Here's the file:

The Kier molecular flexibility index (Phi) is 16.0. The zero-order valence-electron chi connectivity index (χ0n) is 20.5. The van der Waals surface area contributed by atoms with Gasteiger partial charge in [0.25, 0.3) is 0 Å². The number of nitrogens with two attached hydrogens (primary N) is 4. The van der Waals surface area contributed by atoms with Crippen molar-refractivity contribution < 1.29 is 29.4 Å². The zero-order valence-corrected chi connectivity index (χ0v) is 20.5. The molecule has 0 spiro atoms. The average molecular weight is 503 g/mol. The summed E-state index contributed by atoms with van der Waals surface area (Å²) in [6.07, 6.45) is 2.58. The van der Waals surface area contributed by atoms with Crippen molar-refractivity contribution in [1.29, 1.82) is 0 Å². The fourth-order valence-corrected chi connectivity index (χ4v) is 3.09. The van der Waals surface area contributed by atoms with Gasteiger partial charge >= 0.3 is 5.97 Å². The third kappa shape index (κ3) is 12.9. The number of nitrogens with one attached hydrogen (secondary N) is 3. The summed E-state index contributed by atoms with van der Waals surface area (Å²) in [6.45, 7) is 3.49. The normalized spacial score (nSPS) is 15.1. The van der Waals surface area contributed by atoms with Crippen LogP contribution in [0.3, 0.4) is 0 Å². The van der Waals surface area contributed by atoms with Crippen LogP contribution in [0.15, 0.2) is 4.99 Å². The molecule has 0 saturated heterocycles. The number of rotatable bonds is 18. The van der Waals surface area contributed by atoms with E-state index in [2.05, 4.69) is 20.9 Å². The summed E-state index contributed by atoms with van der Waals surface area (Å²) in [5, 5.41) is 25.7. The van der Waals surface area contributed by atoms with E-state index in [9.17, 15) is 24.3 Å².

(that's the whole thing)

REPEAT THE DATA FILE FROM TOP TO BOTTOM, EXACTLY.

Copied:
The Kier molecular flexibility index (Phi) is 16.0. The zero-order valence-electron chi connectivity index (χ0n) is 20.5. The van der Waals surface area contributed by atoms with Gasteiger partial charge in [0.25, 0.3) is 0 Å². The number of nitrogens with two attached hydrogens (primary N) is 4. The van der Waals surface area contributed by atoms with Crippen molar-refractivity contribution < 1.29 is 29.4 Å². The zero-order valence-corrected chi connectivity index (χ0v) is 20.5. The molecule has 0 spiro atoms. The average molecular weight is 503 g/mol. The summed E-state index contributed by atoms with van der Waals surface area (Å²) in [6.07, 6.45) is 2.58. The van der Waals surface area contributed by atoms with Crippen molar-refractivity contribution in [1.29, 1.82) is 0 Å². The fourth-order valence-corrected chi connectivity index (χ4v) is 3.09. The van der Waals surface area contributed by atoms with Gasteiger partial charge >= 0.3 is 5.97 Å². The third kappa shape index (κ3) is 12.9. The number of nitrogens with one attached hydrogen (secondary N) is 3. The summed E-state index contributed by atoms with van der Waals surface area (Å²) in [6.45, 7) is 3.49. The normalized spacial score (nSPS) is 15.1. The van der Waals surface area contributed by atoms with Crippen LogP contribution in [0.3, 0.4) is 0 Å². The van der Waals surface area contributed by atoms with Crippen LogP contribution in [0.15, 0.2) is 4.99 Å². The molecule has 0 saturated heterocycles. The number of rotatable bonds is 18. The van der Waals surface area contributed by atoms with E-state index in [2.05, 4.69) is 20.9 Å². The summed E-state index contributed by atoms with van der Waals surface area (Å²) in [5, 5.41) is 25.7. The van der Waals surface area contributed by atoms with E-state index in [9.17, 15) is 24.3 Å².